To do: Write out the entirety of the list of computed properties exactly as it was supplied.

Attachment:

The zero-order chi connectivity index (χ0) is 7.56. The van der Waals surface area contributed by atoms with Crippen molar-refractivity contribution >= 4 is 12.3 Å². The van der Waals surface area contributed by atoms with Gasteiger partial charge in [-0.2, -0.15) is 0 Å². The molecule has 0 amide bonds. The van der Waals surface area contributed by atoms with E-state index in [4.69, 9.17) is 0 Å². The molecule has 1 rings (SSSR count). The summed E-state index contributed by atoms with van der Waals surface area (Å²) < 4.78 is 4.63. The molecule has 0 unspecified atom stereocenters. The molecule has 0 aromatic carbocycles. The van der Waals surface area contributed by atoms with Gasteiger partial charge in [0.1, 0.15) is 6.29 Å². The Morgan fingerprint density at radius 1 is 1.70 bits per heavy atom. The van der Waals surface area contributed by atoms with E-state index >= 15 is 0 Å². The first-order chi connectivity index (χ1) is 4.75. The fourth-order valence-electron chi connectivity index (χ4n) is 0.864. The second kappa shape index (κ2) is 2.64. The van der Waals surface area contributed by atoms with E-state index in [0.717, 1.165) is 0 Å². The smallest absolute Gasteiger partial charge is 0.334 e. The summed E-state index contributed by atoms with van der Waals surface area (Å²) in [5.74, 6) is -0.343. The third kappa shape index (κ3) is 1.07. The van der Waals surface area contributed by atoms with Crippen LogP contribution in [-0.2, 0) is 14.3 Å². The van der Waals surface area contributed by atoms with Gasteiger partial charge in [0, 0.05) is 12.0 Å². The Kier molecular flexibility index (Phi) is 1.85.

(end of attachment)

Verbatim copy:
The zero-order chi connectivity index (χ0) is 7.56. The van der Waals surface area contributed by atoms with Crippen molar-refractivity contribution >= 4 is 12.3 Å². The van der Waals surface area contributed by atoms with Gasteiger partial charge in [-0.2, -0.15) is 0 Å². The molecule has 0 amide bonds. The van der Waals surface area contributed by atoms with E-state index in [4.69, 9.17) is 0 Å². The molecule has 1 rings (SSSR count). The summed E-state index contributed by atoms with van der Waals surface area (Å²) < 4.78 is 4.63. The molecule has 0 unspecified atom stereocenters. The molecule has 0 aromatic carbocycles. The van der Waals surface area contributed by atoms with Gasteiger partial charge in [0.1, 0.15) is 6.29 Å². The Morgan fingerprint density at radius 1 is 1.70 bits per heavy atom. The van der Waals surface area contributed by atoms with E-state index >= 15 is 0 Å². The first-order chi connectivity index (χ1) is 4.75. The fourth-order valence-electron chi connectivity index (χ4n) is 0.864. The second kappa shape index (κ2) is 2.64. The van der Waals surface area contributed by atoms with E-state index in [0.717, 1.165) is 0 Å². The smallest absolute Gasteiger partial charge is 0.334 e. The summed E-state index contributed by atoms with van der Waals surface area (Å²) in [5.74, 6) is -0.343. The third kappa shape index (κ3) is 1.07. The van der Waals surface area contributed by atoms with Crippen LogP contribution in [-0.2, 0) is 14.3 Å². The van der Waals surface area contributed by atoms with Gasteiger partial charge in [0, 0.05) is 12.0 Å². The Kier molecular flexibility index (Phi) is 1.85.